Special exhibition

The thin skin of the earth - our soils

20. January until 23. July 2017

Special exhibition, Senckenberg Natural History Museum Frankfurt, Wolfgang Steubing Hall

Soils are truly multi-talented: they enable plant growth, filter pollutants from water and provide a habitat for a wide variety of organisms. The special exhibition “The Thin Skin of the Earth – Our Soils” provides exciting insights into the hidden world beneath our feet from January 20 to August 13, 2017. In four themed chambers, information about the diversity of life in the soil, its function and formation is vividly presented. The use of soil by humans and the damage caused by this is also a central theme. Numerous interactive exhibits present various soil inhabitants and soil types and reveal what each individual can do to protect the soil.

What lives in the soil, what decomposition processes take place there and what does all this have to do with us humans? More than you might think, because soil forms part of our basis of life: living organisms hidden in the soil decompose organic material and make it available to plants in the form of nutrients. This creates fertile soil. However, humans destroy large quantities of this precious resource every year through the use of pesticides, erosion, sealing and soil compaction.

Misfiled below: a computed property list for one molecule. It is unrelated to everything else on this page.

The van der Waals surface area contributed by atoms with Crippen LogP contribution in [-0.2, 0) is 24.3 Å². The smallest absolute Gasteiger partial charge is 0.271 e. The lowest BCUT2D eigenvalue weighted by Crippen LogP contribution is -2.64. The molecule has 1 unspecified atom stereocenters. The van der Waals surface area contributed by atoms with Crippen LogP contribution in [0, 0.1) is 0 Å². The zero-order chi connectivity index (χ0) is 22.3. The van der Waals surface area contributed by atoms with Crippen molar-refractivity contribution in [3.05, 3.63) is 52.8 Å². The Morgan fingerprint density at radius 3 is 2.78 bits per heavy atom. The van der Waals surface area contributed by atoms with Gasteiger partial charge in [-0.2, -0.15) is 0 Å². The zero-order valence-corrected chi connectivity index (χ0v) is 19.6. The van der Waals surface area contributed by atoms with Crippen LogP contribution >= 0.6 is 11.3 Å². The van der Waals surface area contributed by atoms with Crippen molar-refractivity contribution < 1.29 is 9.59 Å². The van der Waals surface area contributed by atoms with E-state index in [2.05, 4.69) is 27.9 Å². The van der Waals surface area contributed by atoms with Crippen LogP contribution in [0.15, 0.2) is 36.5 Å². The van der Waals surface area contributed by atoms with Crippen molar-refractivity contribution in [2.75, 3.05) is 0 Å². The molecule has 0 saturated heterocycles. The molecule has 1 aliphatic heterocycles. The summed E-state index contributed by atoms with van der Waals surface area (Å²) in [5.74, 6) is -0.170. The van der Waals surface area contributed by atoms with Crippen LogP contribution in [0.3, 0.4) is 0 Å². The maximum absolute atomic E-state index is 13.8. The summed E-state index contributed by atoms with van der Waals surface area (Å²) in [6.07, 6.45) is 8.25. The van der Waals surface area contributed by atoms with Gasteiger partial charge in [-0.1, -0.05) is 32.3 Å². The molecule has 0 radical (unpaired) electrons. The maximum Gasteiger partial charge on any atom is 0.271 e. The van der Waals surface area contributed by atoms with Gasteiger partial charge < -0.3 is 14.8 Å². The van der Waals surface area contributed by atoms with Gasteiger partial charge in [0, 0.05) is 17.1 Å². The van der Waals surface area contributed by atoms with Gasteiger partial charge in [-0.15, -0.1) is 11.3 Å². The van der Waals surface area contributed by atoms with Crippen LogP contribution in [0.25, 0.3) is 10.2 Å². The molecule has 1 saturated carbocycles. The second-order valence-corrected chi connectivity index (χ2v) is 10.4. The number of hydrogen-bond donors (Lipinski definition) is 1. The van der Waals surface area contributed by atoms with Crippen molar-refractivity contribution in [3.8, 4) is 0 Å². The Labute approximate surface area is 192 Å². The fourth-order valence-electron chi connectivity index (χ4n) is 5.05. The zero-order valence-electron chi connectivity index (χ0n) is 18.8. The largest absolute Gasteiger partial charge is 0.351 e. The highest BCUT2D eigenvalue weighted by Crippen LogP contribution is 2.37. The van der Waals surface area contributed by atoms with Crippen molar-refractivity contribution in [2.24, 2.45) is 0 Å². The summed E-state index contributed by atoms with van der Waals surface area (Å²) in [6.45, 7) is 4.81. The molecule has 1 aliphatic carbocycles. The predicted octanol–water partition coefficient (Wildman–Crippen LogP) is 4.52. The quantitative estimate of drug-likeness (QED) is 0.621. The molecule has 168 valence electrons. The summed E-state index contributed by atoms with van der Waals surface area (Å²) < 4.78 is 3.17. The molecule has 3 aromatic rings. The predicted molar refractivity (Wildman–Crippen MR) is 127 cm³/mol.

The new exhibition at the Senckenberg Natural History Museum uses interactive stations, animations, short films and information boards to illustrate everything worth knowing about the earth. Right at the beginning of the discovery tour, visitors can expect an impressive transformation: they are shrunk to the size of a woodlouse. This process – which is of course reversible – makes it possible to explore the cave and crevice system of the ground. At the same time, the scale jump makes tiny ground dwellers visible, which are presented in models enlarged a thousandfold. With a maximum length of four millimetres, the dark brown puffer is easy to overlook in nature. Magnification even reveals the long, sparse hairs on the insect’s round body, which can catapult itself to safety with a mighty leap in the event of danger. In a spectacular scene, the ground becomes the scene of the crime: a predatory mite clutches a springtail with its long legs to suck it out – in a model magnified 500 times.